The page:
Next, I applied a primer that can be used on masonry. The primer dried quickly and I was able to paint both inside and out in about 90 minutes including the drying time.
My inital plan was to paint the fountain gray using leftover house paint. However, the last little bit left in the can had dried out and so on to Plan B. Plan B was also leftover paint from our front door and shutters. The paint took longer to dry than the primer and required two coats to cover the white primer. Painting the inside and outside twice was more time consuming than I expected, but I still completed these two coats over the course of a day.
After the two coats of the base color, I liked it but didn’t love it. So that evening I decided to antique the fountain using black paint, again leftover. I first tested my technique on the outside of the lower section where it wouldn’t be seen if I didn’t get it quite right. To antique, dip only the tip of a brush and work in small sections applying paint in the crevices and lightly over the entire base coat. Wipe off any excess immediately. It took just over an hour to antique the entire fountain.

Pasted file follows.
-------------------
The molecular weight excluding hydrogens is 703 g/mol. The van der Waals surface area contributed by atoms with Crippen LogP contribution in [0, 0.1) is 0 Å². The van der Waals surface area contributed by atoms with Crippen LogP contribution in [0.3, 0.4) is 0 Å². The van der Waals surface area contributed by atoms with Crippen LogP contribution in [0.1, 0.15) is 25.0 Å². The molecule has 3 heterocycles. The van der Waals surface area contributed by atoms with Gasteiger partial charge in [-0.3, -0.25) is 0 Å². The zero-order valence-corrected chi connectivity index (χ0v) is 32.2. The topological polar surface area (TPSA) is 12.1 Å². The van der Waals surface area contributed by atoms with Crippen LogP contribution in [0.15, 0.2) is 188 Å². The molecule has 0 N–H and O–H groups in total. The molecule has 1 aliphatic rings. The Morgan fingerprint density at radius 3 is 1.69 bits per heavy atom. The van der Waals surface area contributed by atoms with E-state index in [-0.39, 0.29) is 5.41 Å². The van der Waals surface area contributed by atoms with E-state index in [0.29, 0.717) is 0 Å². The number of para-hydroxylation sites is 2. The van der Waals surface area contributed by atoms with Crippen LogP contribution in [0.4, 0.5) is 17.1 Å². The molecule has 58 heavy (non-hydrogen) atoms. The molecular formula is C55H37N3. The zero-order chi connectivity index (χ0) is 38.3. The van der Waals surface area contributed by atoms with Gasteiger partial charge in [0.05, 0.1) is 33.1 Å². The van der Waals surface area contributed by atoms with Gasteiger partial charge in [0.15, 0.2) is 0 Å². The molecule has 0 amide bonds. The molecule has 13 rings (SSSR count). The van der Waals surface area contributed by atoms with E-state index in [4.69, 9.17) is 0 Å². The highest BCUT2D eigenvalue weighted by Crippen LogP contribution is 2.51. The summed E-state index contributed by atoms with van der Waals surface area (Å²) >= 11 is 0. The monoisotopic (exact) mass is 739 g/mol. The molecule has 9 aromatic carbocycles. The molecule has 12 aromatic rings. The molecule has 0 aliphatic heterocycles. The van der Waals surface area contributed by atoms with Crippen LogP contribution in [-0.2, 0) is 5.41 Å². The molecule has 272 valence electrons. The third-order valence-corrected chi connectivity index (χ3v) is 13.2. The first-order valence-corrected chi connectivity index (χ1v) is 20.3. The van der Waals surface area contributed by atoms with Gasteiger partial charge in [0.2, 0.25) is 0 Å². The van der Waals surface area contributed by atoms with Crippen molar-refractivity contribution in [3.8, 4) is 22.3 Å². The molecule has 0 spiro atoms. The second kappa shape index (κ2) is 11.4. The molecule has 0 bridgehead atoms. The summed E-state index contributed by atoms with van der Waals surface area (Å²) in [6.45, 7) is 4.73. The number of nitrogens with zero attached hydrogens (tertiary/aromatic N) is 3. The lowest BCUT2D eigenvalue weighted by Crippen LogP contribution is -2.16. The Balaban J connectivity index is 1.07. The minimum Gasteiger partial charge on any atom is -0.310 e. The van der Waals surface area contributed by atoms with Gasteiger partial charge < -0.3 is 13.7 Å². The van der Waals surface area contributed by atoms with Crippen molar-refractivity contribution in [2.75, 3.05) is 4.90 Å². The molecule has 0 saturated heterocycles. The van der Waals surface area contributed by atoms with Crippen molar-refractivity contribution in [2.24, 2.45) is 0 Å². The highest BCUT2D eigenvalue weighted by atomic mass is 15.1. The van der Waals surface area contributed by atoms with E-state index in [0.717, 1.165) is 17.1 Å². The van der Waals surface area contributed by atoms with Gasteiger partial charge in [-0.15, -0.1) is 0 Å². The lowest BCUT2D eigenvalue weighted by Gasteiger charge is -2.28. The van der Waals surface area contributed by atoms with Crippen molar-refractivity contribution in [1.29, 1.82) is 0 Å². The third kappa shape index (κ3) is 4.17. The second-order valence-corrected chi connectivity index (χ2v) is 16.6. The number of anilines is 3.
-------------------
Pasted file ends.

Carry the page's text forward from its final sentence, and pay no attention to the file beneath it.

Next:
It looked better but still not quite what I wanted. It needed to be a little lighter to blend with the patio furniture. This time, I did not have any paint that would work for the project. I purchased the least amount possible which was a spray can and sprayed a small amount into a container. This last coat is to highlight areas and so using a sponge brush, I lightly painted a small test section on the bottom of one piece of the fountain. I found this paint dried very quickly and so literally painted with one hand and used a rag to wipe and blend with the other hand.
Here’s my finished fountain ready for another 9 years. Not a trash to treasure story but rather revived treasure saved from the trash!